Dr.Bethany Fishbein: Absolutely. 

Becca Starks: Yeah. And so, so often I feel better. Oh my gosh, if I could just package this up and get a candidate to truly wrap their head around it. So one of the things that we do on the candidate side is our current advisors do as soon as a student comes in and says, “I only want Miami in New York and LA”, we try to mentor as well and show your kind of cost of living and let’s truly take a look at this and let’s look at your lifestyle and look at

Dr.Bethany Fishbein: Miami, LA, how about rural Wisconsin?

Becca Starks: Right? Yep. 

Dr.Bethany Fishbein: And consider Minnesota.

Becca Starks: Exactly. We play that game all day long. Yep. And then to the practice owners, a lot of what I tell them is, they’ll tell me I say they get to brag. So give me your brag book, when they come on as a partner to me, tell me what’s so great about your practice. And then they’re typically ready to end the call and I say, “Okay, based on your area, we also want you to brag on the geographic location just as much as the opportunity and so getting a candidate to truly understand what their life is going to be like, not just when they’re at work with you all day, but once they leave work, and what does this community look like and what can I do there? Is it great for hiking, is it great for the music scene, and the art scene? Is it great to raise a family and maybe I’m not thinking about that right now. But in the next couple of years, I will be.” And so I always say “Somewhere in your job description, however, you want to do it. It’s a post that you’re putting on to kind of an Indeed or an AOA. Having information, just typed information about your geographic area and what makes it so great. And then also, the other added thing you can do is you can always create videos.” Videos are I feel like that’s kind of how we’re all digesting content at this point. And especially this generation of these new grads, and so if you can even do a quick it doesn’t have to be professionally shot but videos of you just speaking informally, almost as if you’re speaking to a candidate who wouldn’t be right in front of you talking about again, envisioning their life there, the more that a practice owner can make a job description or job post about the candidate instead of themselves. The better that that’s going to relay to the candidates have just really getting to understand “Okay, this isn’t what I thought I was thinking Miami, but now I can kind of envision how my life could be in Wisconsin.”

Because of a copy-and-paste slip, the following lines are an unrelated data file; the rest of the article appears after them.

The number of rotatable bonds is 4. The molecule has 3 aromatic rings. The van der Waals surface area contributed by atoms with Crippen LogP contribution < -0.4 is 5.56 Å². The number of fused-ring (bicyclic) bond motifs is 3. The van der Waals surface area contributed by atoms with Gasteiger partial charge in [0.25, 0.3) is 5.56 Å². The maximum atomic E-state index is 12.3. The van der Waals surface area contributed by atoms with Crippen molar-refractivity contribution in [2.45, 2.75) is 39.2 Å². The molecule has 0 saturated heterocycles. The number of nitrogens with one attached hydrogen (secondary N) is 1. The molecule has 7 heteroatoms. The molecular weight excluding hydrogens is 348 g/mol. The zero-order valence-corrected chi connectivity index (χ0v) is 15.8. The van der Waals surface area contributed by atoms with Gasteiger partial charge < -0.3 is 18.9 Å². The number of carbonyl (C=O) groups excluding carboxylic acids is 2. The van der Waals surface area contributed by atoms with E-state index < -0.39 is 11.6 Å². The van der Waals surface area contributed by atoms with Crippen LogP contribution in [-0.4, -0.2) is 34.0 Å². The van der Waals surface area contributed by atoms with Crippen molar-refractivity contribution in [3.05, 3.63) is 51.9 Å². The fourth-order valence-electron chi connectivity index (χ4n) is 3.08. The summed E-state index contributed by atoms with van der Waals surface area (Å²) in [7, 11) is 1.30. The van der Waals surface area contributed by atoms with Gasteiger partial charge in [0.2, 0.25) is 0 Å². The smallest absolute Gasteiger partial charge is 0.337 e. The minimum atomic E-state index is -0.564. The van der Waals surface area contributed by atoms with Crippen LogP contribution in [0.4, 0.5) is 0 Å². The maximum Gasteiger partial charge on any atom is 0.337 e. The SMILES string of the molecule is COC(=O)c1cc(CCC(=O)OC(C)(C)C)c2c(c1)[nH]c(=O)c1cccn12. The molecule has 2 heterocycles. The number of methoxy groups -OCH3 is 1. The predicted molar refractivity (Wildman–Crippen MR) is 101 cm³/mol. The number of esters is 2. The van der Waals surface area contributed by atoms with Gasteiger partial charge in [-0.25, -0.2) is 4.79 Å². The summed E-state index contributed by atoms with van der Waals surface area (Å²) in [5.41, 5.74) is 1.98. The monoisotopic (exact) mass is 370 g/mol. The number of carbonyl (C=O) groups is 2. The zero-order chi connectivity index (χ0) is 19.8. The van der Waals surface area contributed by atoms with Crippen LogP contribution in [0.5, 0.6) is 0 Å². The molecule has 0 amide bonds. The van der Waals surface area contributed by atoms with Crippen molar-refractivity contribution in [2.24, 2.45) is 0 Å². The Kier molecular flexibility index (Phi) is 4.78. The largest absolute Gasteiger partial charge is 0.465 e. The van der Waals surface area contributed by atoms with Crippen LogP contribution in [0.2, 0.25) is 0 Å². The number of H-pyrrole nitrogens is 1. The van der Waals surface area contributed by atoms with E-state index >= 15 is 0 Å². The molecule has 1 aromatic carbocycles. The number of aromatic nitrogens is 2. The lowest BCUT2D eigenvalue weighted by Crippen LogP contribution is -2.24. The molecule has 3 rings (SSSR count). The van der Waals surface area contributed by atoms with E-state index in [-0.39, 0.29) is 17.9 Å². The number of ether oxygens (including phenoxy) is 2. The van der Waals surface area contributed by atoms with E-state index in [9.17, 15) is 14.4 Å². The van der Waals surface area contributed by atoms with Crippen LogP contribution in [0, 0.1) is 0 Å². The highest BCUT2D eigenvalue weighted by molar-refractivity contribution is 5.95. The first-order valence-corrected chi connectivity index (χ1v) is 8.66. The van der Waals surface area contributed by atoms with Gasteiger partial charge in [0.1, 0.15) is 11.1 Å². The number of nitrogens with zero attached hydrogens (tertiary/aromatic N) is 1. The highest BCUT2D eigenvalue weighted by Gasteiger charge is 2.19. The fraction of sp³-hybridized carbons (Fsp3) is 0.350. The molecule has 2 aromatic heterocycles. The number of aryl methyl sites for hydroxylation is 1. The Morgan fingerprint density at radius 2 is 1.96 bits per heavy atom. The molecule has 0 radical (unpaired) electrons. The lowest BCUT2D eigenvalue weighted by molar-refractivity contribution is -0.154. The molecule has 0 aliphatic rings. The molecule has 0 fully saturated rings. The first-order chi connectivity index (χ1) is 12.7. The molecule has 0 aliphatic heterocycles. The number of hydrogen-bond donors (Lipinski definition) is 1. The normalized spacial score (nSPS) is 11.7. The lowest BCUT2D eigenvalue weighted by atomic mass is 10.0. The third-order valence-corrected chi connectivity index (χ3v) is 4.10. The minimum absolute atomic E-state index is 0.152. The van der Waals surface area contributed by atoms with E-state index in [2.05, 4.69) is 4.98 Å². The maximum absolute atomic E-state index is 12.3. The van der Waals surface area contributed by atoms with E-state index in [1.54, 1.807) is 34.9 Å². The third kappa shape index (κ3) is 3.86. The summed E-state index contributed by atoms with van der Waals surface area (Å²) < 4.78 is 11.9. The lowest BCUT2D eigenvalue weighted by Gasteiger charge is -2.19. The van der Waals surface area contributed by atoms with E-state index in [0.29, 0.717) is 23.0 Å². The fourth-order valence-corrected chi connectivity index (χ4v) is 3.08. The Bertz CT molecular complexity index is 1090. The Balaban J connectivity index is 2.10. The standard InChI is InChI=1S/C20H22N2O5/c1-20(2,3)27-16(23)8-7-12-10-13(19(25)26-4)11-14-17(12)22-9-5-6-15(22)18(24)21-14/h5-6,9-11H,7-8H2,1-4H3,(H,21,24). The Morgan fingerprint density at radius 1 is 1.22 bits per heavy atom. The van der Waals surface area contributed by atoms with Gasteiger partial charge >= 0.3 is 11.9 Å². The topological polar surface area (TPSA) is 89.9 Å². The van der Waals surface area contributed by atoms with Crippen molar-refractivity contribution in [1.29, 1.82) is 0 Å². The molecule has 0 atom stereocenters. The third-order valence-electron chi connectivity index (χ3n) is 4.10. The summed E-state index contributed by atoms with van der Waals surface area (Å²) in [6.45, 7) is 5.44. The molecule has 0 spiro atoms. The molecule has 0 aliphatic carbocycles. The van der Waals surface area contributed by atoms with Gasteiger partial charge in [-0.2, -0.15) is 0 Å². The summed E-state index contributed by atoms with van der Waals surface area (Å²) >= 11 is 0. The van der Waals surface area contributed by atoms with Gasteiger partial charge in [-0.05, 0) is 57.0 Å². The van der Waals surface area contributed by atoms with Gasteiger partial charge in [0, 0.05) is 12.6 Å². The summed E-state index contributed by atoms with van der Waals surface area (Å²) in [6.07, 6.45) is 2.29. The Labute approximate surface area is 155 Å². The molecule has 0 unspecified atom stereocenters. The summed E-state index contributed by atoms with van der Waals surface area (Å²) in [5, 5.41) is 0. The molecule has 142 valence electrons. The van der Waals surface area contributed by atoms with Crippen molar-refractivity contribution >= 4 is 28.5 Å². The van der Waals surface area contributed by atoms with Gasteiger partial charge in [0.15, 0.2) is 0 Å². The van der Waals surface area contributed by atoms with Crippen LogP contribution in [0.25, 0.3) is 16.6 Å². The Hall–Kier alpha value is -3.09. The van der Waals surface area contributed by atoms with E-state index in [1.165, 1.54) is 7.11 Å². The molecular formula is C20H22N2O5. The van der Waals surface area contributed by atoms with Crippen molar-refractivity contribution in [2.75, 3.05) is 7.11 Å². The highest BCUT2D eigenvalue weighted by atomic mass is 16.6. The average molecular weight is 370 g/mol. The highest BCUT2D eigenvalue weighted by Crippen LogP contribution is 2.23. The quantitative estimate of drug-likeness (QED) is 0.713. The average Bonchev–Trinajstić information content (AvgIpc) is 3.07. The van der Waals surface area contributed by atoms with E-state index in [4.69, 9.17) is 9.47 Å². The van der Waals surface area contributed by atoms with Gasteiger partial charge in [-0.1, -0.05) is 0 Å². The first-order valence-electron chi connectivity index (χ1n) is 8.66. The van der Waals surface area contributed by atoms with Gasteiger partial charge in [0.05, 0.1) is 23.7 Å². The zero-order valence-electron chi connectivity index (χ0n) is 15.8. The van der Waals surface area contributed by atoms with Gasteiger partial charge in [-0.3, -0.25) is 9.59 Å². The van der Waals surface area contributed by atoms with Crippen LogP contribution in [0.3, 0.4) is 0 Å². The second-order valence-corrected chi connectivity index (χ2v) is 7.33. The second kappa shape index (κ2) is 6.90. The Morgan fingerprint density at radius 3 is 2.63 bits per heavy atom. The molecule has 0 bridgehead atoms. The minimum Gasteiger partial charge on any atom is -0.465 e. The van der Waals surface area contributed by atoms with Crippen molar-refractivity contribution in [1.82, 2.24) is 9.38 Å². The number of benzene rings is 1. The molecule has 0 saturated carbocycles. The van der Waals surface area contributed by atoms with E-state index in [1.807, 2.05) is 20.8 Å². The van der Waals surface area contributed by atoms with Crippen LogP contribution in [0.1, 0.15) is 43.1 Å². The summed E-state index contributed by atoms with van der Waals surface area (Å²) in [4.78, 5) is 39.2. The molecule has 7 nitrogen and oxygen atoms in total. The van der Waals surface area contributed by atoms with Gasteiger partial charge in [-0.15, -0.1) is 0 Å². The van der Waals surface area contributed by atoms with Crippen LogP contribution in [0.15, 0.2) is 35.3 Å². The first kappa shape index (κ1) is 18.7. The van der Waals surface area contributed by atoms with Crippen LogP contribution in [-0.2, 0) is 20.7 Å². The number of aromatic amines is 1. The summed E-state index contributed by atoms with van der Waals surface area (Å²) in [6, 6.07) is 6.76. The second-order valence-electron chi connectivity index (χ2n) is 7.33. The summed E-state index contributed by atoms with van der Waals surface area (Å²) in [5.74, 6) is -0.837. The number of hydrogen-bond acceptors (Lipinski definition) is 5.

Dr.Bethany Fishbein: That’s a really strong and valid point. Because when I think about a job ad, it’s all about what we need and what we want. We’re looking for an optometrist to work these hours to do this and when I’m interviewing candidates for Associate optometrist, but really for any position I’m always sensitive to an applicant, who all they’re telling me is what this job is going to do for them. Right. So I’m very critical of it as an employer when they’re like, I’m looking to build my clinical confidence in myopia. I’m looking into, you know, whatever. And I think what are you going to do for me? But in the ad, maybe it should be the other way off, Here’s what I’m going to do for you so that they’re interested and intrigued by the post enough to then come in and want to tell me what they are going to do for me so

Becca Starks: Absolutely 

Dr.Bethany Fishbein: Cool. 

Becca Starks: We even have one it’s a Power Practice member that wrote a personalized it looks just like a letter you would receive from your grandma in the mail and it was so different and so eye-catching and so engaging. It was truly just a personalized letter, Dear Candidate, and then it just spoke really informally like, Hey, I get it. Words are hard, school is hard, but here’s what it would be like living here. Imagine if you could leave work and go out and do this, this, and this and your two hours within this big city so you can go catch a basketball game and be back home at night. And so it was just very, again trying to get that candidate to envision their life not only with that practice but in that geographical location. And so that was an incredible example.